This is Tippy.
This is Dog Trainer Joe Tullier and a feral pup we named Lil Yeller.
Last Friday, Joe, formerly a Military Working Dog handler in the Marines and currently the owner of Acadiana Canine Training in Prairieville, LA, went up to Companion Animal Alliance to evaluate some dogs and I tagged along.
A couple of these dogs were having a hard time; one of whom was Tippy. Tippy had gotten into a couple of fights in the play yard with two different female dogs. A staff favorite, Tippy is sweet with people and fine with many dogs, but she has been at the shelter for several months and no one has shown any interest in adopting or fostering her. Maybe it’s because she’s a pit? Maybe it’s because she’s a plain, brown dog with plain brown eyes? Who knows.
At any rate, Tippy was on that day’s euthanasia list, but if Joe thought she was salvageable, she would get another chance. Unfortunately, an open-intake animal shelter — where no animal can be turned away — is a place where many dogs unravel after too much time without personal attention. Joe, who in 2007 was selected to be a part of Dog Training School at Lackland Air Force base where he spent 2 ½ years training dogs for the military, thought Tippy could do just fine if her circumstances changed a bit.
But back to that soon.
The other dog having a hard time that day was Lil Yeller, a feral yellow lab mix pup who wouldn’t let anyone near him. Kenneled with another puppy who is quite friendly, Lil’ Yeller was spending all of his time pressed up against a corner of the dog house inside the kennel. And if the vets tried to touch him, he screamed.
I think it’s fair to say Joe and I had a rather good time cornering that puppy and bringing on the love. Joe draped himself over the dog house so Lil Yeller could not get inside or hide behind it. And when he flushed him out, I touched him with one finger. SHRIEK! Seriously, little puppy? Joe and I looked at each other and I almost laughed. This fella was a Drama Queen. Then we sweet talked him and touched him a little more and a little more until in literally about five minutes, as you can see above, he was quite happy and comfortable in Joe’s arms.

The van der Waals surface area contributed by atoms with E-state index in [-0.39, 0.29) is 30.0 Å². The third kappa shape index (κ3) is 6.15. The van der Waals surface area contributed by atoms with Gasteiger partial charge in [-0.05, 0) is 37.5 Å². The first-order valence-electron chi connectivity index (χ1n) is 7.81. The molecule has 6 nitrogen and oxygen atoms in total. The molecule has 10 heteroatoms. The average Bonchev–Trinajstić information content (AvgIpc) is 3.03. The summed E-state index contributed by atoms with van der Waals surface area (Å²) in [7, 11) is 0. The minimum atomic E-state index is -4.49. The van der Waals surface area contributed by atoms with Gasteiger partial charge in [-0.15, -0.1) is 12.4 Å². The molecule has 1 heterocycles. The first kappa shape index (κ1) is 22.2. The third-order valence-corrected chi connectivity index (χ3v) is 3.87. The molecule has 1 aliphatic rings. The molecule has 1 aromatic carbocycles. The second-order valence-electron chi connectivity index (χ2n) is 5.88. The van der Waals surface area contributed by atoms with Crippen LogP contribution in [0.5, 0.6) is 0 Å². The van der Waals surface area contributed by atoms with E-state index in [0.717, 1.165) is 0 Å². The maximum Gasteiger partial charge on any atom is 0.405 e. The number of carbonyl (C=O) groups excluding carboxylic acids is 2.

The problem, Joe said, was that his puppy companion was not providing Lil’ Yeller with the kind of security he needed. Lil’ Yeller needed the security of a strong adult role model.
Tippy gave Lil Yeller the once over.
And over. In fact here she is looking at Joe and thinking, “What the heck are you doing to my puppy?”
Then she gave Joe her blessing.
Long story long, after moving on to several other cases, the decision was made to kennel Tippy with the two puppies. The good news is, with the security that Tippy has given this puppy, Lil’ Yeller has found the courage to approach the kennel gate with a wagging tail when people come to visit.
And while this has been a lovely short term fix, both dogs desperately need a home, and fast. Tippy even more so, because puppies are more adoptable than older dogs. Here is what the shelter staff says about her:
Tippy needs an adopter or foster!!! Right now she is living at the shelter with 2 feral puppies working to help socialize them, so you can see Tippy is generally great with other dogs. She dislikes certain personalities and this causes herto get into fights in the adoption dog yard at CAA. She is a wonderful dog that needs to be out of the shelter environment ASAP in order to help her be the best dog she can be. She is HW negative, 2-3 years old and spayed. Our friends at Acadiana Canine Training will give 3 free behavior sessions to anyone that fosters or adopts Tippy. Please contact Paula at firstname.lastname@example.org if you can help.
Please head up to the shelter and check these two out. Joe will also have Tippy and the puppies at a Friends of the Animals adoption event at Orvis in Perkins Rowe this Sunday from noon to 3 p.m.
Please keep in mind that while Companion Animal Alliance is working towards No-Kill status, currently, it is a Kill Shelter. Animals are euthanized simply for lack of space, which means Tippy and Lil’ Yeller really need your help.
Tippy’s free behavior sessions are valued at $240, so you know that she’s got the makings of a great dog, or Joe wouldn’t have given her his stamp of approval. Plus, even if you’re just fostering her, you’ll get quite an education in those three sessions.
Can you step up and help this sweet girl or Lil’ Yeller?
Hope to see you there.
UPDATE: Tippy found a wonderful forever home, and just in the nick of time! Here she is with her new family, and her great big backyard. “Adopt don’t shop” is literally a matter of life and death for great dogs like Tippy who face euthanasia at shelters across America every day. Please help spread the word and adopt your next dog. He or she is waiting for you.